Sushmita’s monumental essay is highlight of gripping Taali



Sushmita Sen essays real-life transgender activist Shreegauri Sawant in Taali. Photo: Publicity Photo

Every biopic (and though divided over six episodes, the total length of Taali as a series is a little over three hours, like many a big-screen venture) faces a dilemma: how much to dramatize and what level of realism is to be maintained. In most well-made cases, for the average viewer, this subtle balancing act isn’t always obvious. For example, a super-dramatic confrontation between Veer Savarkar and Mahatma Gandhi in the former’s 2001 biopic, Veer Savarkar, seemed a ‘filmi add-on’ but had really happened, while many a dull or bland moment in other biopics have been actually added fictionally for perceived ‘valid’ reasons!

Taali, therefore, walks the same tightrope, but so complex and compelling has been the real transgender Shreegauri Sawant’s life, especially her troubled childhood, that I, at least, saw only two departures in this saga from reality—one, in real life, she was raised by her grandmother, who is not shown here at all, and two, the final reaction of her father too seems to be put in to hit the viewer’s emotional plexus!

The series traces the life of Ganesh, son of a police inspector, who from the beginning has feminine likes and tendencies. It goes on to show his trauma-heavy journey to becoming a transgender, Gauri, and the issues that continue to torment the latter’s existence. The series culminates in the Supreme Court case that legally declared transgenders as the ‘third gender’ in India in 2014, and Shreegauri (as she comes to be known)’s role in the struggle for recognition as also for child adoption rights.

Sushmita Sen’s magnificent essay as Shreegauri is not just the highlight of this story. It is by leagues the finest performance ever of this Miss Universe, easily the finest actress from among our world-recognized artistes from the ramp along with Priyanka Chopra Jonas. Not just that, I have serious doubts whether any actress can better this essay in any web series this year, or for that matter, even in 2023 cinema.

Her small nuances, the instant change in tones from soft to dramatically loud and menacing, the gentle feminine modulations and the manly reprimands, incredibly mobile eyes and facial expressions, aided by perfect gestures and body language, all make her performance colossal…stupendous…fantabulous!

Coming a close second, separating a role’s length from the performance level, is Krutika Deo as the young Ganesh and later, Gauri, in her growing years That, at her age, Krutika understands the depths in her character and essays it with such clinical precision shows that a decade or more later, if Krutika comes into movies, we are going to have a powerhouse of talent!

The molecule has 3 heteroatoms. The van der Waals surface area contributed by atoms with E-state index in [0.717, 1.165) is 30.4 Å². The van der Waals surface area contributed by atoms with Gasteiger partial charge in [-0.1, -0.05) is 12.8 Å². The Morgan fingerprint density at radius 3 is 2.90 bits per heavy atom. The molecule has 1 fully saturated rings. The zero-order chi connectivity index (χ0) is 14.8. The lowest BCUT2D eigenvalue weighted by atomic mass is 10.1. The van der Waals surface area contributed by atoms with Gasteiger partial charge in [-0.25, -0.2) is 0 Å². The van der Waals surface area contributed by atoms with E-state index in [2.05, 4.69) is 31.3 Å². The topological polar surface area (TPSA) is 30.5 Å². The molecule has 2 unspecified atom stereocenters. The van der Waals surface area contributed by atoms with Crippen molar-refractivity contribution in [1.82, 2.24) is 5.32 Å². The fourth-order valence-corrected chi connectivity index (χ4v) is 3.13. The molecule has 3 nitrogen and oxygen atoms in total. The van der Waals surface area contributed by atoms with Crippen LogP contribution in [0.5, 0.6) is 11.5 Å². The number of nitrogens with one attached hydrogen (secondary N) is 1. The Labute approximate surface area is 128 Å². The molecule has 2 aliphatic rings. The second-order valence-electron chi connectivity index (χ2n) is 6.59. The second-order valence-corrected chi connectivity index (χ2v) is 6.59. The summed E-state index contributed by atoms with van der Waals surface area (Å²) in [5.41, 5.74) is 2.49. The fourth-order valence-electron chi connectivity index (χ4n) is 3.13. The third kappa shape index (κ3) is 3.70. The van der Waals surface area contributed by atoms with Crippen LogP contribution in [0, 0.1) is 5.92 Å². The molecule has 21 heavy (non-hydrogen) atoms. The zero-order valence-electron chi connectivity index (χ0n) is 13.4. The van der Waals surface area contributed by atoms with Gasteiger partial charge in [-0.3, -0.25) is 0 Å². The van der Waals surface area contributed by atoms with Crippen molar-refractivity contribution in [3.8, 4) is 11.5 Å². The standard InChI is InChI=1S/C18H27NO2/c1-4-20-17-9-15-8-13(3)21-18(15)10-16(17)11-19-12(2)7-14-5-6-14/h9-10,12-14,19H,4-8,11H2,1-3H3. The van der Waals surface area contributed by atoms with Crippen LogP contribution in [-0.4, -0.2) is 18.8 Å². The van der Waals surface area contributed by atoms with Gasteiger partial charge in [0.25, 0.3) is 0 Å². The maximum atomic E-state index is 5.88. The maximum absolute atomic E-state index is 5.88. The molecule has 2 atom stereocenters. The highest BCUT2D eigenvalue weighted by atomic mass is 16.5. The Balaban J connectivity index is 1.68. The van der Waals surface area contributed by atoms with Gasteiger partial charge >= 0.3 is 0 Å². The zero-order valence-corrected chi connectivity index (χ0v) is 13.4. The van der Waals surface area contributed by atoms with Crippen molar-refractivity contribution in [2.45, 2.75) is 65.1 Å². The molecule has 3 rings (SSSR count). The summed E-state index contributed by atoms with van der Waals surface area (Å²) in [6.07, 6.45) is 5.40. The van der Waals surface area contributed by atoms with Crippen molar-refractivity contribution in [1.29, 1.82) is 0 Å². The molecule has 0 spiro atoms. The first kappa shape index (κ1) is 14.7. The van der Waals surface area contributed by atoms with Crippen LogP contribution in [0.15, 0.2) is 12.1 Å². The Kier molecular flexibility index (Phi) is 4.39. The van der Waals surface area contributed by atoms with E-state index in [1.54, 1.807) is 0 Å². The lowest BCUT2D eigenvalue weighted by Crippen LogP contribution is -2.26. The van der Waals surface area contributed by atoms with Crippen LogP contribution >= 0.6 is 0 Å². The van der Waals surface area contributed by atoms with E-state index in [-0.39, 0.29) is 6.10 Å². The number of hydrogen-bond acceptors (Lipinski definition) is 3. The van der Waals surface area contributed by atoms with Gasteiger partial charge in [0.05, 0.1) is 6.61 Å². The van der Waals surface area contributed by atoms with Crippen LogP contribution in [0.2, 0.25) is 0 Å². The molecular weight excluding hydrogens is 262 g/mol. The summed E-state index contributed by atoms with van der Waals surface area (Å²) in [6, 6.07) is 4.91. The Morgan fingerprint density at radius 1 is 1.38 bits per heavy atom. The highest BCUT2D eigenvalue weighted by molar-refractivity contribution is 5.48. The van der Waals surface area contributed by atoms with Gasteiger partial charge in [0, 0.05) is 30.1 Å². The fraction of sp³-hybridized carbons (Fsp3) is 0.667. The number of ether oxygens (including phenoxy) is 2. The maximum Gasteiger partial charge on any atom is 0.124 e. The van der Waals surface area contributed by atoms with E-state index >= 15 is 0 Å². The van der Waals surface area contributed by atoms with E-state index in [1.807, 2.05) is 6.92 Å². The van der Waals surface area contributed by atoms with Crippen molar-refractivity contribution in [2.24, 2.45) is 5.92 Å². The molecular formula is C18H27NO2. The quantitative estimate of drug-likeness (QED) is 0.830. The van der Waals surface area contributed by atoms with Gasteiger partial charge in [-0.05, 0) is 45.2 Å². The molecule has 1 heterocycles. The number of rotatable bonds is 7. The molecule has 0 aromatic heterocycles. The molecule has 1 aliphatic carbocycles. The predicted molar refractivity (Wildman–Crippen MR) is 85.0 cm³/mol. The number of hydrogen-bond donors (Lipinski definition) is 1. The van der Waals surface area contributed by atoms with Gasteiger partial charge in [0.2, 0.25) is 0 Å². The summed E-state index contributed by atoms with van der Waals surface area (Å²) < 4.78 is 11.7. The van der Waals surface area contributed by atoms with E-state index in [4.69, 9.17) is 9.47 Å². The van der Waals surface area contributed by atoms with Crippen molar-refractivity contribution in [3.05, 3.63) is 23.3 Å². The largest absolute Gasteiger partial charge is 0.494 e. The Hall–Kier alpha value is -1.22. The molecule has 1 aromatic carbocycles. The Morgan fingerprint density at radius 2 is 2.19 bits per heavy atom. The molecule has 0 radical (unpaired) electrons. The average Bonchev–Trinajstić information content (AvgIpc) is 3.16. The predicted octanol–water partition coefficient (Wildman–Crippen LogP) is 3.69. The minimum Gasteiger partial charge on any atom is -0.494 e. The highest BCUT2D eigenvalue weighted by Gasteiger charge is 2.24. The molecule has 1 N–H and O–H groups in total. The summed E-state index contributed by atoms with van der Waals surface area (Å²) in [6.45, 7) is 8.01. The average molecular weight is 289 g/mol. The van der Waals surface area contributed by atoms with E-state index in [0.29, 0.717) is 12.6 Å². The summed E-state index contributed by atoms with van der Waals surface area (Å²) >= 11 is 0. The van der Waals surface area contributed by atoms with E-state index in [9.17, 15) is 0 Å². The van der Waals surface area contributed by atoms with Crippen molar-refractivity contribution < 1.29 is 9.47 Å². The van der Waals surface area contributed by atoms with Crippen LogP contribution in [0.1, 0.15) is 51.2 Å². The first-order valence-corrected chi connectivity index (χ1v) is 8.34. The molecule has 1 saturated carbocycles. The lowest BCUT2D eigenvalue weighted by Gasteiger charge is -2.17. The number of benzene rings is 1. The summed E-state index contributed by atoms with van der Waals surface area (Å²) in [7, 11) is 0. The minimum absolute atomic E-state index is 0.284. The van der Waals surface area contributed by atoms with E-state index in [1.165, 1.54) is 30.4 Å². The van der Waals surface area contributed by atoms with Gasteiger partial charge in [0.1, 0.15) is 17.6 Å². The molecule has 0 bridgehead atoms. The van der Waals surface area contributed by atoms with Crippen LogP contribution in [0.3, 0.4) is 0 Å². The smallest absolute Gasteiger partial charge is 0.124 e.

Nandu Madhav as Shreegauri’s troubled dad, who is madly fond of Ganesh but abhors Gauri because of ingrained convention, is outstanding. Ankur Bhatia as Shreegauri’s friend and guide Navin (needlessly mentioned later as a gay, unless this is a real-life fact) is excellent in his low-key role. The others, real transgenders included, are all good, with Sheetal Kale making a solid mark as Nargis.

Director Ravi Jadhav, who has helmed blockbuster Marathi movies, mostly with social angles and all with high esthetic standards, is in his element again. He does not make the viewer restive, and he provokes searingly and inspires. Kshitij Patwardhan’s dialogues stand out in the superb pitch and pace of his script.

Yes, Jadhav and Patwardhan could have both gone even deeper into transgender psyches, but that would have only elongated the narrative, which has just the right mix of realism and entertainment as things stand.

However, the series could have clarified on how Shreegauri, who had got a job as a teacher, suddenly flies to the US as she is invited to talk there. Her US sojourn is not covered at all. No explanation is also given about why and how Muthu (Naren Prajapati) runs away, leading to Nargis’s suicide, and Shreegauri does not want to find and punish him.

The series offers an explanation about why the transgender community in India prefers to make a living by begging and other dubious activities—even after basic education and jobs, they will make the same amount of money, says one transgender! But they could have delved into why a substantial segment of them prefer to rely on us cisgender’s superstitious and religious notions (especially many North Indians) that make begging lucrative for most of them, rather than going in for higher education and hard work even today.

Technically upbeat, the songs and background music (Amitraj) are pleasant, and the lyrics are meaningful and pithy.

Nevertheless, the series perfectly qualifies for a binge-watch, and there are multiple lump-in-the-throat moments. Taali is a small but significant step in our understanding of these people for whom, as Shreegauri details, life continues to be, in many ways, ‘scary’.

Rating: ****

Jio Cinema presents GSEAM’s, Triple Ace Entertainment’s & Jio Studios’ Taali— Bajaungi Nahi, Bajwaungi Created by: Arjun Singgh Baran & Kartik D. Nishandar  Produced by: Arjun Singgh Baran, Kartik Nishandar, Afeefa Nadiadwala Sayed, Shubhrojyoti Guha, Mishrkeshi Jain, Sonalika Puri & Manjit Sachdev  Directed by: Ravi Jadhav Written by: Kshitij Patwardhan  Starring: Sushmita Sen, Ankur Bhatia, Krutika Deo, Sheetal Kale, Nandu Madhav, Aishwarya Narkar, Suvrat Joshi, Maya Rachel McManus, Hemangi Kavi, Hemant Choudhary, Shaan Kakkar, Meenakshi Chugh, Naren Prajapati, Aroha Dussad & others





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